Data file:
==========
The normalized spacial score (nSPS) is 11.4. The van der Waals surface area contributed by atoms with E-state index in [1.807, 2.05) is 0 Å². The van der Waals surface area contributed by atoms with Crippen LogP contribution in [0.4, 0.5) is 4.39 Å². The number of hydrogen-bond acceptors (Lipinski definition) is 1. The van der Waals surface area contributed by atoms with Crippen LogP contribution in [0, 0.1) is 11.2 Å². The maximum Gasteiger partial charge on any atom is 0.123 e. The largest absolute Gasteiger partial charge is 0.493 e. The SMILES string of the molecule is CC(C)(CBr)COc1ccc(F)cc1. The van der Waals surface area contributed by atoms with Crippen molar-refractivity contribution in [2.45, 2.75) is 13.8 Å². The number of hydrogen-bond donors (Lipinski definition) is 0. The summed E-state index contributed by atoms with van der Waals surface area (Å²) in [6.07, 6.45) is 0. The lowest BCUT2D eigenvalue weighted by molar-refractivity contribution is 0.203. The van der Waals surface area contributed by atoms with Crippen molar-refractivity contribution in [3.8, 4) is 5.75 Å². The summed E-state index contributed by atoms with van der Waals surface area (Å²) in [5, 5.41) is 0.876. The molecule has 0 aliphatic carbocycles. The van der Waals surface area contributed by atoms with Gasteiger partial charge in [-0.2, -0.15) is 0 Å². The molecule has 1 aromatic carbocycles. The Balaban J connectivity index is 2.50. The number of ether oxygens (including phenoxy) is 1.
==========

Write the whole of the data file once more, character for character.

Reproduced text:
The normalized spacial score (nSPS) is 11.4. The van der Waals surface area contributed by atoms with E-state index in [1.807, 2.05) is 0 Å². The van der Waals surface area contributed by atoms with Crippen LogP contribution in [0.4, 0.5) is 4.39 Å². The number of hydrogen-bond acceptors (Lipinski definition) is 1. The van der Waals surface area contributed by atoms with Crippen LogP contribution in [0, 0.1) is 11.2 Å². The maximum Gasteiger partial charge on any atom is 0.123 e. The largest absolute Gasteiger partial charge is 0.493 e. The SMILES string of the molecule is CC(C)(CBr)COc1ccc(F)cc1. The van der Waals surface area contributed by atoms with Crippen molar-refractivity contribution in [2.45, 2.75) is 13.8 Å². The number of hydrogen-bond donors (Lipinski definition) is 0. The summed E-state index contributed by atoms with van der Waals surface area (Å²) in [6.07, 6.45) is 0. The lowest BCUT2D eigenvalue weighted by molar-refractivity contribution is 0.203. The van der Waals surface area contributed by atoms with Crippen molar-refractivity contribution in [3.8, 4) is 5.75 Å². The summed E-state index contributed by atoms with van der Waals surface area (Å²) in [5, 5.41) is 0.876. The molecule has 0 aliphatic carbocycles. The van der Waals surface area contributed by atoms with Gasteiger partial charge in [-0.2, -0.15) is 0 Å². The molecule has 1 aromatic carbocycles. The Balaban J connectivity index is 2.50. The number of ether oxygens (including phenoxy) is 1.